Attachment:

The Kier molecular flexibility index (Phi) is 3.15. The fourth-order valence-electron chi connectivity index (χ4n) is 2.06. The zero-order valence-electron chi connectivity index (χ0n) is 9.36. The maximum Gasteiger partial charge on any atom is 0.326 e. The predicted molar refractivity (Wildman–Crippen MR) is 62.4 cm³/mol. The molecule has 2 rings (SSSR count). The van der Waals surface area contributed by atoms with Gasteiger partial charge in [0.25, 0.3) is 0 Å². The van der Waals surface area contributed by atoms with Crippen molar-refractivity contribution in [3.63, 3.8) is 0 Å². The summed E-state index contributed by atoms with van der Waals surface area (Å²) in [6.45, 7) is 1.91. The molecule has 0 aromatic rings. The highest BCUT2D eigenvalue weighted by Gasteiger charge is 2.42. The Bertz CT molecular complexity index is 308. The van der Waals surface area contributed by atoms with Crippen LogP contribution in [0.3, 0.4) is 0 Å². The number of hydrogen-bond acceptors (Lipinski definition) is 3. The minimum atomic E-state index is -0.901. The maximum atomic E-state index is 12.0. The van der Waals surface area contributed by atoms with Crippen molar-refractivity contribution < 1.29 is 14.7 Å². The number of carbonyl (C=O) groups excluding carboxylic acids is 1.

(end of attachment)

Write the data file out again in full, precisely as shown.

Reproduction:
The Kier molecular flexibility index (Phi) is 3.15. The fourth-order valence-electron chi connectivity index (χ4n) is 2.06. The zero-order valence-electron chi connectivity index (χ0n) is 9.36. The maximum Gasteiger partial charge on any atom is 0.326 e. The predicted molar refractivity (Wildman–Crippen MR) is 62.4 cm³/mol. The molecule has 2 rings (SSSR count). The van der Waals surface area contributed by atoms with Gasteiger partial charge in [0.25, 0.3) is 0 Å². The van der Waals surface area contributed by atoms with Crippen molar-refractivity contribution in [3.63, 3.8) is 0 Å². The summed E-state index contributed by atoms with van der Waals surface area (Å²) in [6.45, 7) is 1.91. The molecule has 0 aromatic rings. The highest BCUT2D eigenvalue weighted by Gasteiger charge is 2.42. The Bertz CT molecular complexity index is 308. The van der Waals surface area contributed by atoms with Crippen LogP contribution in [0.3, 0.4) is 0 Å². The number of hydrogen-bond acceptors (Lipinski definition) is 3. The minimum atomic E-state index is -0.901. The maximum atomic E-state index is 12.0. The van der Waals surface area contributed by atoms with Crippen molar-refractivity contribution < 1.29 is 14.7 Å². The number of carbonyl (C=O) groups excluding carboxylic acids is 1.